One of the best parts of visiting a new city is drinking it all in and going exploring. There are few better ways to really get to know an area than to take to two wheels and cycle around. It’s a great compromise, allowing you to cover ground while still being above ground and outside. What’s more, with plenty of cycling as part of your itinerary, you can exercise without even noticing it!
As a new survey from Expedia shows that one in eight people take an active route when exploring new areas, Expedia has worked with local experts in cities around the globe to uncover some of the best cycle routes in top holiday spots. This is part of the newly launched #FitnessBreaks campaign, which draws together a wealth of health and fitness tips and tricks.
With Lovisa Sandström, an entrepreneur and one of Sweden’s most famous fitness experts.
Stockholm is a great city for cycling, with a range of waterfront paths and facilities. They also offer rental bikes so it’s very simple to go for a ride on holiday. One good route if you are borrowing a bike is to start at Skanstull station, cross through Södermalm and Gamla Stan, speed through the hustle and bustle of the inner city and then wrap it all up in the beautiful and tranquil Hagaparken park, where the Crown Princess lives. It’s a great chance to pedal power your way through a range of sights in the Swedish capital.
Rio de Janeiro
With Gabi Temer and Rico Sombra, a family from Rio that visit different hotspots all around the world and write about their experiences. They travel with their 10-year-old daughter Juju.
There’s only one way to explore the Rodrigo de Freitas Lagoon, and that’s by bike. The area is one of the most beautiful places in Rio de Janeiro. Located in the heart of the city with the with the Rio de Janeiro mountains on the horizon, the Lagoon is a place to meet people, play sports, eat and relax. You can rent a bicycle from several places dotted around and follow the route, which is a little over six kilometres long. You can also skate in one of the skating areas along the way. After your walk, visit the Palaphita, a charming restaurant bar and the best view of the area: it faces the Corcovado and the Pedra da Gávea.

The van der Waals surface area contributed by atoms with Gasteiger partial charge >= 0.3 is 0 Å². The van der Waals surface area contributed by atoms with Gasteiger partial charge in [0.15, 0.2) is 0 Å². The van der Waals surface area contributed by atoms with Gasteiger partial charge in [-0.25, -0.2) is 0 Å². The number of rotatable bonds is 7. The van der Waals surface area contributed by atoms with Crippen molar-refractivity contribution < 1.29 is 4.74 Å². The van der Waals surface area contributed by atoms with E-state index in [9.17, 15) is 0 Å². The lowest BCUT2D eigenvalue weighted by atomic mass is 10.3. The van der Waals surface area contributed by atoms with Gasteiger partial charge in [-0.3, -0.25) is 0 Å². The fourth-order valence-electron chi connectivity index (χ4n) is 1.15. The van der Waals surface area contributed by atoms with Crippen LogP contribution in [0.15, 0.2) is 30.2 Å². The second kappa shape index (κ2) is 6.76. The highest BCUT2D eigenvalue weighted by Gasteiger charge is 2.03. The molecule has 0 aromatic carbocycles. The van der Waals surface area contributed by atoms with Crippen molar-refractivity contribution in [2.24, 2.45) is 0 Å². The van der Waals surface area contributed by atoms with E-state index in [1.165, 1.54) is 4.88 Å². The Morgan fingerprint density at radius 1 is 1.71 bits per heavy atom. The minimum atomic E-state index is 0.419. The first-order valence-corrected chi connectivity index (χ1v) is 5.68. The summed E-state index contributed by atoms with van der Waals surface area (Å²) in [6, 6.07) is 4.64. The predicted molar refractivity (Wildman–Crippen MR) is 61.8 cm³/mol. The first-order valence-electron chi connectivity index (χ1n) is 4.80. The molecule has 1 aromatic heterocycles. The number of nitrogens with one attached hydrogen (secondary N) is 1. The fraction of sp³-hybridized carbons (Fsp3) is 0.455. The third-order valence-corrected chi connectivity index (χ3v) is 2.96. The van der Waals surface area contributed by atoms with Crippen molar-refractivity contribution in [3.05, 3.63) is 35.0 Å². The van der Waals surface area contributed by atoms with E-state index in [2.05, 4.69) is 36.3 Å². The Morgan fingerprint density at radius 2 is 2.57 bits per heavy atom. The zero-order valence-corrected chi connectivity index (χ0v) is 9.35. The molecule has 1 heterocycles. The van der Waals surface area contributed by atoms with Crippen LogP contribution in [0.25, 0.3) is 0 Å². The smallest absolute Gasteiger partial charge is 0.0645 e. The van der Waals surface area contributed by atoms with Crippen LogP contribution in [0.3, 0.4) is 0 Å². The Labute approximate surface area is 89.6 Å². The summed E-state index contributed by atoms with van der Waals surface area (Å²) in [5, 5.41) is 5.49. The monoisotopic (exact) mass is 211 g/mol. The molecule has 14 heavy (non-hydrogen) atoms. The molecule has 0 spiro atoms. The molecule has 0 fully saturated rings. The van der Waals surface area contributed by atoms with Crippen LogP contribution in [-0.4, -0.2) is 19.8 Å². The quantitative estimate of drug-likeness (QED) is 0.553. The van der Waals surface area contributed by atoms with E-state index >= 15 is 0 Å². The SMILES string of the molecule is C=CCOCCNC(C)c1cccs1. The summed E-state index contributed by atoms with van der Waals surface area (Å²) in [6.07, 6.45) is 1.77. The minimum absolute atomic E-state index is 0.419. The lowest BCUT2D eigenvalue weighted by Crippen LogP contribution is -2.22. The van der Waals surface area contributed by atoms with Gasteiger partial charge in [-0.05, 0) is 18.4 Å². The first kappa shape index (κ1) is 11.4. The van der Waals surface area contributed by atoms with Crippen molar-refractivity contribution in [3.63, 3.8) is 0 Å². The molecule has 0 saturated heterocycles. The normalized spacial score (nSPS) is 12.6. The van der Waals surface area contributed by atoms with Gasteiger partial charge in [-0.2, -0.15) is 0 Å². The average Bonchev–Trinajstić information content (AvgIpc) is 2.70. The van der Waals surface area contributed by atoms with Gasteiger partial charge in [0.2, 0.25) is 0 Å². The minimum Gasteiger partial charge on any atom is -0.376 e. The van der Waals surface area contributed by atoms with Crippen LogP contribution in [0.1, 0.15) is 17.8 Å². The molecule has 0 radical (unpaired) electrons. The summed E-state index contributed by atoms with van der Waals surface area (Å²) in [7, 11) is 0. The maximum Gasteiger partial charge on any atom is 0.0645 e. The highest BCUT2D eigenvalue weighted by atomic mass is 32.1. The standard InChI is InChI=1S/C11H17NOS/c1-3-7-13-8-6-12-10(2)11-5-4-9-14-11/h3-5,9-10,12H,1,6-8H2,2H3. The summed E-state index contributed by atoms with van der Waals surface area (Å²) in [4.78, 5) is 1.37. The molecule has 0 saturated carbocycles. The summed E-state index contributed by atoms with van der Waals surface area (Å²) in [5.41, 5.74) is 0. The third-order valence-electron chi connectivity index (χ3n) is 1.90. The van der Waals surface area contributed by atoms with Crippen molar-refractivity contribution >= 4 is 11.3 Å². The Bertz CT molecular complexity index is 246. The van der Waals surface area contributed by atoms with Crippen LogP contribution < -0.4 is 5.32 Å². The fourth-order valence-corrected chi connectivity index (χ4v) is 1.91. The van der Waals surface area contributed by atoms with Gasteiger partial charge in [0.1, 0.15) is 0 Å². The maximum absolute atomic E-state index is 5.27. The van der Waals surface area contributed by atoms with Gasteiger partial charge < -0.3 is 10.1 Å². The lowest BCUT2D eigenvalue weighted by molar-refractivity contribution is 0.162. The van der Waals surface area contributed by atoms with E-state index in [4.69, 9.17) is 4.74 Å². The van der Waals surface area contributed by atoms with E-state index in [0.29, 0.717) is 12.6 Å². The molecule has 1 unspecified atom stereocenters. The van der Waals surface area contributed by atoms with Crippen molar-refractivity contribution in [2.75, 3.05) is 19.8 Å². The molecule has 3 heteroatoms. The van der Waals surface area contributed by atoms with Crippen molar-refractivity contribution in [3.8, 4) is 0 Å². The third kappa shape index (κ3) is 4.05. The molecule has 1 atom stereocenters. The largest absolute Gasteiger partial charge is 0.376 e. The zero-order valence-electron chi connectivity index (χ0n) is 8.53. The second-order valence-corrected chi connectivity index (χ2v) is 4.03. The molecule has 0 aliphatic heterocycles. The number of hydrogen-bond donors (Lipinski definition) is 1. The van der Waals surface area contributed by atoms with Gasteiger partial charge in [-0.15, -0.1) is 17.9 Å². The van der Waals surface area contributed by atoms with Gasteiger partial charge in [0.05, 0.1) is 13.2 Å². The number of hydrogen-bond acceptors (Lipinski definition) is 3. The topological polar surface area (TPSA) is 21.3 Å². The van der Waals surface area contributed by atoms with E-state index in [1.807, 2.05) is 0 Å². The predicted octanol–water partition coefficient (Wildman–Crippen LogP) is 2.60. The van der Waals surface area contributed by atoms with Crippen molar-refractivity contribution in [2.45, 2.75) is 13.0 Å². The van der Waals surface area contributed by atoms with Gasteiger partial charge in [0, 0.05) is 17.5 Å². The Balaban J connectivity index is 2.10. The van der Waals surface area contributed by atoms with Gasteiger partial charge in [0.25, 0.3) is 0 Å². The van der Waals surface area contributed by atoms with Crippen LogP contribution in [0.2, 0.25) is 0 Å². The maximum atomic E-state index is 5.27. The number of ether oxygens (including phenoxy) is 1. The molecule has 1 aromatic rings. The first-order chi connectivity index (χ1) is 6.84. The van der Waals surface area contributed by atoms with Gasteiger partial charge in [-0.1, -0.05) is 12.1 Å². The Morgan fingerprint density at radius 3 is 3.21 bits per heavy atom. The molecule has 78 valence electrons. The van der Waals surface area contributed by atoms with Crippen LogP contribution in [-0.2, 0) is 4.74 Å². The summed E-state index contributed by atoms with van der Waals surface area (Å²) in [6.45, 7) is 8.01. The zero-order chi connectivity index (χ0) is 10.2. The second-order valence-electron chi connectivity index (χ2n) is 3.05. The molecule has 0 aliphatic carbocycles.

With Xuan Lan, fitness expert and yoga teacher
Barcelona crams a heck of a lot of restaurants, museums, bars and attractions into a small space, which makes it the perfect size to explore on two wheels and get a little light cardio to make room for tapas later on that evening. A good option is to head to Barcelona Rent a Bike in La Barceloneta, a shop that rents out Dutch bikes. From there, you can go on a ride through the old, semi-pedestrian district of El Born, La Ribera, Plaça Sant Agustí Vell, and the Arc de Triomf before ending up at the Parc de la Ciutadella.
Bondi to Bronte Coastal Walk
With Fiona Falkiner, international plus-size model and television presenter
If you want to get out of the ‘Bondi bubble’ and get away from the beaten path a little, the guided bike tour with Bonza Bike Tours is perfect. In total, the ride reaches up to 23km, starting at The Rocks, going over the Harbour Bridge to Kirribilli and North Sydney, back across the bridge, stopping for lunch at Barangaroo before venturing up to The Observatory. You can continue around King Street Wharf and Pyrmont, then back past Cockle Bay, through the city to Hyde Park, down through The Domain, along the water’s edge past Mrs Macquarie’s Chair, and back through Circular Quay to The Rocks. It’s a long workout, lasting around six hours, but isn’t too intense, allowing you to ride by most of Sydney’s iconic attractions and appreciate them without having to worry about traffic or parking.
With Angela Simpson, an avid foodie, runner, Culinary Nutrition Expert and blogger
Though it might be a little colder than Sydney, Vancouver’s cycle routes do not disappoint. The iconic sea wall, complete with its breathtaking scenery, offers a stark, yet beautiful view to accompany your cycle. You can see the north shore mountains and the Pacific Ocean in the distance, the Lion’s Gate Bridge, Stanley Park, and several beaches along the Burrard Inlet. A great route to take is to begin at the Olympic Cauldron in Jack Poole Plaza, which was built when Vancouver hosted the Winter Games in 2010. You can then make your way down to the pedestrian and cyclist-friendly path along the waterfront, following it all the way round to English Bay Beach. This route will allow you to cover nearly 12km, but for a longer jaunt, carry on along the path – the full sea wall is approximately 22km (13.7mi) long with plenty to see on the way. And don’t forget your phone or camera – there are plenty of opportunities for selfies and scenery shots to make your cyclist friends Insta-jealous.